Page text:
A good game is a complex amalgam of different games that intuitively iterate from the main game. When a game has a high enough resolution of complexity, when you can micromanage to great details and back, seamlessly and contextually, I am a happy puppy.
- And you can go to great lengths to drill down to the details, and if all of them causally influence the macro scale of things with a similar chaotic touch as IRL, we've got a winner.
- Procedural games based on genetic algorithms that adapt and mold the game around taking style of gameplay, interest, pacing into account.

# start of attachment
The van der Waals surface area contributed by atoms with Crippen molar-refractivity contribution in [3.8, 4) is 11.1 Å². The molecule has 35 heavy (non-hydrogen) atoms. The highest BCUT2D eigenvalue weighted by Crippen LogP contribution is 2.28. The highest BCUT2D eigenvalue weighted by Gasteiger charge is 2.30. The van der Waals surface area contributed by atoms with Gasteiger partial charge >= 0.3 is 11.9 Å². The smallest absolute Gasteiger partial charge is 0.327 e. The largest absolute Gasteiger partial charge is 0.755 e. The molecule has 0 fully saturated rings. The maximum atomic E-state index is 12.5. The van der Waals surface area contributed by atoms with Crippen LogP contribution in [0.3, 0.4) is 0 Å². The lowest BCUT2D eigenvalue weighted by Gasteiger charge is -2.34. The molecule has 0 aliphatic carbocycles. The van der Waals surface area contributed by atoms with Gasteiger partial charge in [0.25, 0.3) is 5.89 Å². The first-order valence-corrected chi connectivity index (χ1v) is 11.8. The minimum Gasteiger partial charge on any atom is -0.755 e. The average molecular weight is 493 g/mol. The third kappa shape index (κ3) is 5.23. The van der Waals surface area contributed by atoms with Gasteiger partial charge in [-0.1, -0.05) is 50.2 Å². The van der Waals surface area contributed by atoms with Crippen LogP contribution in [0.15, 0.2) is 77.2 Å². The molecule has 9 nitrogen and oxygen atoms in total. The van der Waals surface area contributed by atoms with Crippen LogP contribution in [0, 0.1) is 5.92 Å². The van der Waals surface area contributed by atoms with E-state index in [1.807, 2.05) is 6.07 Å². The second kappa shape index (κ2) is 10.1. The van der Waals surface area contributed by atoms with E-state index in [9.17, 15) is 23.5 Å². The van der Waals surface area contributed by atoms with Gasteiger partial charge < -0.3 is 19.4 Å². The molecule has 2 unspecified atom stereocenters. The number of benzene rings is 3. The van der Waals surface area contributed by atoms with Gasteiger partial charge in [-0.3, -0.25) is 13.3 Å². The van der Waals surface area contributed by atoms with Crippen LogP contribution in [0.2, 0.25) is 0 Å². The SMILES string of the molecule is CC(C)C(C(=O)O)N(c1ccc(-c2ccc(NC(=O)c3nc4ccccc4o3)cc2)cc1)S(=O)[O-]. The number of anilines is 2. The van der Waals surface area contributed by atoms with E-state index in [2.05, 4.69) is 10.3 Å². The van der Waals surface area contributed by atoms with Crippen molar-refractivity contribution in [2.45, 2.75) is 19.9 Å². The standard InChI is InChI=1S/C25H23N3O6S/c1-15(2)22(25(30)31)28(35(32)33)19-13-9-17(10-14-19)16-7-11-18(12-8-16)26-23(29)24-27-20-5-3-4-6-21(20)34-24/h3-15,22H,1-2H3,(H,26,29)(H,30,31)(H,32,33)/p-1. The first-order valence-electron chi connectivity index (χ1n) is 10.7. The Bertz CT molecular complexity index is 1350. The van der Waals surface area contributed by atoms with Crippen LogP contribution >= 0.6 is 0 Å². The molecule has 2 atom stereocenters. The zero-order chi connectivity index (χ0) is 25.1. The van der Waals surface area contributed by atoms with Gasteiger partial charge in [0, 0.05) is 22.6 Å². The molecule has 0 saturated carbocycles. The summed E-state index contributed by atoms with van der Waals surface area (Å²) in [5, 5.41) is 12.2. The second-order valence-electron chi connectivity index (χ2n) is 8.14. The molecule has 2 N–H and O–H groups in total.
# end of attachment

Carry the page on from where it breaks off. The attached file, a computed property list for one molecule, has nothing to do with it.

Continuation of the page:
- Picture the amalgam aspect previously mentioned here, as for an example the inventory Tetris in Diablo or most RPG's. It is contextual, it influences gameplay, sometimes essentially, and it seamlessly incorporates with the rest of the gameplay. I would love to see a game packed full of different subgames that integrate so well into the whole, and could influence it immensely. Although the games shouldn't have a rough maximum ceiling like the inventory tetris, but expand and influence the macro game when outstanding results are achieved. Knowing that extraordinarily successful attempts in the subgames would contextually and precisely affect the macro scale of events in the game motivates you to conquer any obstacles.Developing your reaction time in an action packed FPS is a game in itself, as is the ability to predict enemy AI and act accordingly. A moderately proper example might be:X-COM: UFO Defense En.wikipedia.org the different subgames of micromanagement aren't seamlessly integrated, it is a proper example I think.